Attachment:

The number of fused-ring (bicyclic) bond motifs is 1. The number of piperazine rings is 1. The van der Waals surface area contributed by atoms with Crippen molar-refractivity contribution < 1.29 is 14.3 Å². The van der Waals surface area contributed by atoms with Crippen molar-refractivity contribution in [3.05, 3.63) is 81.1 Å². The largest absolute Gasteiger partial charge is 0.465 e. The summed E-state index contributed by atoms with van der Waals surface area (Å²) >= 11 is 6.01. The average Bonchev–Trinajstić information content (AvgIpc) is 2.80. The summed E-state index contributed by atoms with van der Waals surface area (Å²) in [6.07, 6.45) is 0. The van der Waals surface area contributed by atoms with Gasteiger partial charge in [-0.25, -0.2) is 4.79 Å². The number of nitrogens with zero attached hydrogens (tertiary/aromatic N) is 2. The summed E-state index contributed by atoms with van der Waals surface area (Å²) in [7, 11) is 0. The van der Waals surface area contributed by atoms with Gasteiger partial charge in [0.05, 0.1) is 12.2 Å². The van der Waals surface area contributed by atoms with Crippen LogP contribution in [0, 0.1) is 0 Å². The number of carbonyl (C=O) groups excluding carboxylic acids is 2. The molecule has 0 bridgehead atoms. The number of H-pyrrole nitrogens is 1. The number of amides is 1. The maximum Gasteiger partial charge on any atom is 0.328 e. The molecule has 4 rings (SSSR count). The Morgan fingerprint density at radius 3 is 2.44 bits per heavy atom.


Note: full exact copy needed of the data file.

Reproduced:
The number of fused-ring (bicyclic) bond motifs is 1. The number of piperazine rings is 1. The van der Waals surface area contributed by atoms with Crippen molar-refractivity contribution < 1.29 is 14.3 Å². The van der Waals surface area contributed by atoms with Crippen molar-refractivity contribution in [3.05, 3.63) is 81.1 Å². The largest absolute Gasteiger partial charge is 0.465 e. The summed E-state index contributed by atoms with van der Waals surface area (Å²) >= 11 is 6.01. The average Bonchev–Trinajstić information content (AvgIpc) is 2.80. The summed E-state index contributed by atoms with van der Waals surface area (Å²) in [6.07, 6.45) is 0. The van der Waals surface area contributed by atoms with Gasteiger partial charge in [-0.25, -0.2) is 4.79 Å². The number of nitrogens with zero attached hydrogens (tertiary/aromatic N) is 2. The summed E-state index contributed by atoms with van der Waals surface area (Å²) in [7, 11) is 0. The van der Waals surface area contributed by atoms with Gasteiger partial charge in [0.05, 0.1) is 12.2 Å². The van der Waals surface area contributed by atoms with Crippen LogP contribution in [0, 0.1) is 0 Å². The number of carbonyl (C=O) groups excluding carboxylic acids is 2. The molecule has 0 bridgehead atoms. The number of H-pyrrole nitrogens is 1. The number of amides is 1. The maximum Gasteiger partial charge on any atom is 0.328 e. The molecule has 4 rings (SSSR count). The Morgan fingerprint density at radius 3 is 2.44 bits per heavy atom.